Sen. Michael Bennet, D-Colo., spoke with local parents, educators and social service providers Thursday about the economic challenges facing Puebloans because of the pandemic, and how the child tax credit he has long championed could have a long-reaching impact on lifting families out of poverty.  

“I just don’t accept that it’s an inevitable outcome of our economic system or our society or our democracy that we should have some of the highest childhood poverty rates in the industrialized world, and that we shouldn’t have economic mobility in this country,” Bennet said after the roundtable at the Boys and Girls Club’s East Side Clubhouse at Risley International Academy of Innovation. 

The tax credit is a “big step forward” in addressing that poverty rate, he said.  

Bennet’s proposal to expand the child tax credit, a measure he has pushed for since 2015, was included as a temporary expansion in the recently-passed American Rescue Plan. The fully-refundable allowance is for $3,600 per child ages 0 to 5 and $3,000 per child ages 6 to 17. 

The current child tax credit allows families to receive $2,000 per child, but many of families in need don’t meet the minimum income requirements. Bennet’s expansion sets that requirement to $0.  

"It’s not condemning those who are at the lowest poverty level,” Patience Ruiz, the director of the East Side Clubhouse, said. “To me, if this is supposed to help people in poverty, real poverty is zero. That’s what I think is amazing about it.” 

In Colorado, this tax credit expansion would lift 57,000 children out of poverty and benefit more than one million children statewide. The child poverty rate in Pueblo County is 26.6%, compared to a state rate of 10.9% and national rate of 16.8%, according to census data.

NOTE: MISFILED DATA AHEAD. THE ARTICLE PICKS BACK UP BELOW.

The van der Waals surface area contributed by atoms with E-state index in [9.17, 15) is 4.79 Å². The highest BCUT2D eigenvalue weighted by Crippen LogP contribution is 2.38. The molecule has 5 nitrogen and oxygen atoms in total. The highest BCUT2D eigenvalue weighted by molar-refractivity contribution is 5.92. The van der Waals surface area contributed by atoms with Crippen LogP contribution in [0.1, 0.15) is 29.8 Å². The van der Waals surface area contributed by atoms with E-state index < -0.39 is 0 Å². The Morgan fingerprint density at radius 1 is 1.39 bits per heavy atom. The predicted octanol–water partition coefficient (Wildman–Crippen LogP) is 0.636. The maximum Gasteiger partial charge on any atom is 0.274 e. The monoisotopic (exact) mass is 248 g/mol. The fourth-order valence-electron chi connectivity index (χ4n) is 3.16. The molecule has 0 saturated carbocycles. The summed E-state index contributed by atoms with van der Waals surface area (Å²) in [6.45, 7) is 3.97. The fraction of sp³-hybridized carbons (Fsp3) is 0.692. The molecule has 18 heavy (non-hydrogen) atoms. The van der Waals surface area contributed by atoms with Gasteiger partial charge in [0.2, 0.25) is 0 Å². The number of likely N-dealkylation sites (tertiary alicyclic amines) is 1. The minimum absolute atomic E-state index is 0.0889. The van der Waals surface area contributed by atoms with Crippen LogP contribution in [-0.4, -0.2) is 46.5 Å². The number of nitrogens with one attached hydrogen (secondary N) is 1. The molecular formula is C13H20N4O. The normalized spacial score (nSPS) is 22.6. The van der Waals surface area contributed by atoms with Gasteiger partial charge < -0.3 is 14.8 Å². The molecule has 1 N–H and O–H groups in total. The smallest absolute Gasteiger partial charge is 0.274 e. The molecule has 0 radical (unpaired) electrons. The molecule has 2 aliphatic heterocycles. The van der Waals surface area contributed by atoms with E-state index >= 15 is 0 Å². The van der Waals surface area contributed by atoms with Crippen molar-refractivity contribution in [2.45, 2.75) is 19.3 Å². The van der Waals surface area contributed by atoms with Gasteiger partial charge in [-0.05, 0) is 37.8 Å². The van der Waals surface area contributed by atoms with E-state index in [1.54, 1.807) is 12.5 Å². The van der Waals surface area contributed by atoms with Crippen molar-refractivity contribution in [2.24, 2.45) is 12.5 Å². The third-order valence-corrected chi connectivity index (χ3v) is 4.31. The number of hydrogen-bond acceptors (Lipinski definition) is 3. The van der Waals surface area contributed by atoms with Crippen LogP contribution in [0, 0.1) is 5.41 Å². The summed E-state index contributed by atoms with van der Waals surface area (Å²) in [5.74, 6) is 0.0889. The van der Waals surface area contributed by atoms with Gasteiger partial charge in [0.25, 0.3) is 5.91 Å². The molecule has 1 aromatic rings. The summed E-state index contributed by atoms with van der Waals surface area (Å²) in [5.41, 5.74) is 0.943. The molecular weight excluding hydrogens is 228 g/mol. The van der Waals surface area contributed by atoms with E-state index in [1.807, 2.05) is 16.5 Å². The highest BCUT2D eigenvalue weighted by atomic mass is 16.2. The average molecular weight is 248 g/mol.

Ruiz has a 10-year-old son and said that she spent years living below the poverty line trying to balance the costs of health care, child care and everyday expenses. Now, as a BGC director, she works with children in poverty on a day-to-day basis.  

“This expanded child tax credit is going to really help the community around us,” she said. Even with the worst of the pandemic over, the next hurdle is true economic recovery.

"Life is supposed to be getting back to normal, but there's still that lingering aspect of what our community has gone through in the past year," Ruiz said. She said she imagines that the tax credit could help put more food on the table, pay for a quality internet connection for virtual school and cover costs for extracurricular activities. 

One major conversation in the Pueblo roundtable was whether the credit should be paid out monthly versus as a one-time lump sum. Ruiz said the group was overwhelmingly in favor of monthly payments that correspond with bill cycles.  

“The overwhelming sentiment in my town hall meetings for 10 years has been ‘Michael we’re working really hard and we can’t afford housing, health care, higher education or early childhood education,’” Bennet said. “COVID has made matters far, far worse. This is one of the greatest investments we can make in our country, with a very high return on investment, and this is the right time to do it.” 

Read more HERE.